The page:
[act-ma] Left Forum: Online Classes and Seminars in June
amyh at texnology.com
Wed May 27 10:15:36 PDT 2020
Upcoming and Ongoing Online Events!
While our annual conference has been postponed for now, we are still planning and organizing different online events and classes. Please see below and stay tuned for more as we continue planning for the summer and fall moving forward. Safety and solidarity!
Today’s Two Depressions: Economic and Psychological
June 11th and June 18th 6-8PM EST Online
This is a discussion seminar. Each session will start with short presentations by Harriet Fraad and Richard Wolff following by discussion among all participants utilizing interactive software.
We are confronted today by a global, viral pandemic and a global capitalist crash. Illness, death, fears about both, and isolating social lock-down have arrived without adequate preparation but with profound psychological effects. The failure to prepare for such a situation also triggered the latest capitalist crash (the 3rd since 2000 after the dot-com crash in 2000 and the sub-prime mortgage crisis in 2008). Today’s economic devastation now rivals the worst in capitalism’s history, namely the Great Depression of the 1930s. We are thus forced to endure 2 simultaneous depressions, one psychological and one economic. They worsen each other, yet also open the space for social movements for basic social and personal change.
Dr. Harriet Fraad has been a mental health counselor and hypnotherapist for many years in private practice in New York City.
Richard Wolff has been a professor of economics at several universities, currently at The New School University in New York. Both presenters have also long been political activists.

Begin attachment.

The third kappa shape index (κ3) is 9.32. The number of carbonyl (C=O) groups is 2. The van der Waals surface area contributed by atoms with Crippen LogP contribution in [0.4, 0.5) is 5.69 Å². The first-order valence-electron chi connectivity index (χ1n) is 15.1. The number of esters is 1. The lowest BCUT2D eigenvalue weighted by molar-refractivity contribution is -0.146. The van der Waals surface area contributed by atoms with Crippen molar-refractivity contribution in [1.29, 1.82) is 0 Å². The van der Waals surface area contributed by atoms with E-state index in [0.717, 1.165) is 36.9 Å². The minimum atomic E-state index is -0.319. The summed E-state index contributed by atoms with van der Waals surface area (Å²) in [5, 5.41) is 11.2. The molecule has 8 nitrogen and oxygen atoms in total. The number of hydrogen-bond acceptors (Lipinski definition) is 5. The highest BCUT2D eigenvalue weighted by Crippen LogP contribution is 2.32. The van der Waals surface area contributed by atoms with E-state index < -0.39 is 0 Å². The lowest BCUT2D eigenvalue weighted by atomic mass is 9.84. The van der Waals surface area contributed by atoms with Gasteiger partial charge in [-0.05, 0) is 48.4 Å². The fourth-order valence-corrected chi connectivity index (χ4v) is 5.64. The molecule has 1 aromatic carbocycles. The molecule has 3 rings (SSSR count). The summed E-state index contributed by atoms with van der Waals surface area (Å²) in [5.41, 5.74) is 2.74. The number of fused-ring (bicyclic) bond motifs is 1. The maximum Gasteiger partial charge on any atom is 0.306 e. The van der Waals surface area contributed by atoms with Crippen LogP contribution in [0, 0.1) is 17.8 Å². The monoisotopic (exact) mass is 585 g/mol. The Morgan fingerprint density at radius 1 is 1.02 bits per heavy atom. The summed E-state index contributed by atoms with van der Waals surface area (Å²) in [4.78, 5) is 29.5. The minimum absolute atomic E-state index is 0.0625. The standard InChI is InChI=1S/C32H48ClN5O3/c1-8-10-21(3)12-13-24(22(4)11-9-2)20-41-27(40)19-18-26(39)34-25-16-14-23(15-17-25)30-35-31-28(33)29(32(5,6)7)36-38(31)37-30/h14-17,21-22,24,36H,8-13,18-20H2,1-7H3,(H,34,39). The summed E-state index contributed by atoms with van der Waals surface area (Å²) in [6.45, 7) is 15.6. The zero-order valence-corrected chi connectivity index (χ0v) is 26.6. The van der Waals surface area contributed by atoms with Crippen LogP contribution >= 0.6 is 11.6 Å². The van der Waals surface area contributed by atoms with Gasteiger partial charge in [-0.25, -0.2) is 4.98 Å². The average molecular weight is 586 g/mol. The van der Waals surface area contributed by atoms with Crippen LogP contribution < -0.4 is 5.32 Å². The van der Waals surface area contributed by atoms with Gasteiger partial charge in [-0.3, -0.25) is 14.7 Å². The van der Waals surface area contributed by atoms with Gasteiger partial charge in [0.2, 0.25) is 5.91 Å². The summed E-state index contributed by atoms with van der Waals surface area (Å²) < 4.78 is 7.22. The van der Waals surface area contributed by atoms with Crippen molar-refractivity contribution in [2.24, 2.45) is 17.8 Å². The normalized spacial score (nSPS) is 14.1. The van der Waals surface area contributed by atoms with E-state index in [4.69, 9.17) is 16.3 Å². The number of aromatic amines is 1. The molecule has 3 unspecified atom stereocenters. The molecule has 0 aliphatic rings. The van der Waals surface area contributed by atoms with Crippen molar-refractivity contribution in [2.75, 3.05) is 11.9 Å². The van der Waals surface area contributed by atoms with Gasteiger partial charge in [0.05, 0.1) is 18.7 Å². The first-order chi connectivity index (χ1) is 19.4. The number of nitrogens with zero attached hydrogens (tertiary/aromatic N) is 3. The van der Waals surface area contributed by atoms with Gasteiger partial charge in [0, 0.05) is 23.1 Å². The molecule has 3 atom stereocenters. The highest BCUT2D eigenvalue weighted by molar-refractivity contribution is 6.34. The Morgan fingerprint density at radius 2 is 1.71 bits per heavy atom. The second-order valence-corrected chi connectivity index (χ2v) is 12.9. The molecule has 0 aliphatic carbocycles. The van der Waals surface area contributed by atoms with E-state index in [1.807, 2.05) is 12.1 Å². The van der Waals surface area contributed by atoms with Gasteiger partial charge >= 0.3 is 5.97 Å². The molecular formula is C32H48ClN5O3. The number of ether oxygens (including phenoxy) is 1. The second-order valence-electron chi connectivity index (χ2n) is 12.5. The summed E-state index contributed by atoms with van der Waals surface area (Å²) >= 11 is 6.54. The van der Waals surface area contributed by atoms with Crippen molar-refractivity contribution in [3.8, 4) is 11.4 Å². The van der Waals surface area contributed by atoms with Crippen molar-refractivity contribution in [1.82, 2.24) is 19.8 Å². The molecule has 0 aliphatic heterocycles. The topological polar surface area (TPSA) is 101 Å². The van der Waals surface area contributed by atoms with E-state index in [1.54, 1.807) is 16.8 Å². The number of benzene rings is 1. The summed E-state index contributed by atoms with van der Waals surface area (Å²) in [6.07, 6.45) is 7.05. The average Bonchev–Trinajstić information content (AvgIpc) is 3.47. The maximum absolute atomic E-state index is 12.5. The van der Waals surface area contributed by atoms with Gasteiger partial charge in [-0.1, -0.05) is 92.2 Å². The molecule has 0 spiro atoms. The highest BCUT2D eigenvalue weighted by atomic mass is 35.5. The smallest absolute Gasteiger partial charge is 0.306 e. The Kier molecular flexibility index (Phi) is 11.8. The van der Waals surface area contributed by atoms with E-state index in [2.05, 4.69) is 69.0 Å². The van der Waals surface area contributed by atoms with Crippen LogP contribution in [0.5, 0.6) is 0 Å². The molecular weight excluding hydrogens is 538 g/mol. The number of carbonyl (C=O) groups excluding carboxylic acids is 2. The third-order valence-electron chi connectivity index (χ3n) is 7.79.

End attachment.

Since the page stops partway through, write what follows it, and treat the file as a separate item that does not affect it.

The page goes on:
Their work can be found at democracyatwork.info, harrietfraad.com, and rdwolff.com.
Re-imagining Work in a Post-Pandemic World
June 23rd and 30th 6PM - 8PM EST Online
“Reimagining Work in a Post-Pandemic World” will be a two-session set of collaborative conversations meant as a preliminary exploration of how to envision a radically different understanding of the nature of work and its place in our everyday lives. We’ll combine some reflections on our own working lives, some readings exploring the nature of work in non-conventional ways, and lots of discussion about how to articulate and begin to implement a radical shift in the meaning and structure of work on an individual and societal level. We’ll discuss the implications and viability of some currently percolating, potentially paradigm-shifting projects and proposals such as a guaranteed Universal Basic Income, Worker Cooperatives, and the emergence of networks of locally based mutual aid projects that have blossomed during the corona shutdown. Readings for these sessions will mostly be short, including some poetry and excerpts from David Graeber’s provocative book, Bullshit Jobs. Participants’ suggestions for additional readings and discussion topics are welcome. The hope is that this two-session set of (virtually presented) conversations will be a starting point for more extensive future explorations of work in the post-pandemic world, connected, as much as possible, to existing and emerging, community and workplace-based undertakings.
Paul Wasserman is a (mostly) retired adult education teacher and program director. His lifetime of political activism has included: rank and file labor organizing (Taxi Rank & File Coalition); Central America solidarity work; food justice advocacy and project development; immigrant support; mutual aid and solidarity/cooperative economy support. His approach to teaching, political activism and program administration has been shaped by his commitment to building and nurturing democratic, collaborative communities. He currently serves as co-president of his local community garden.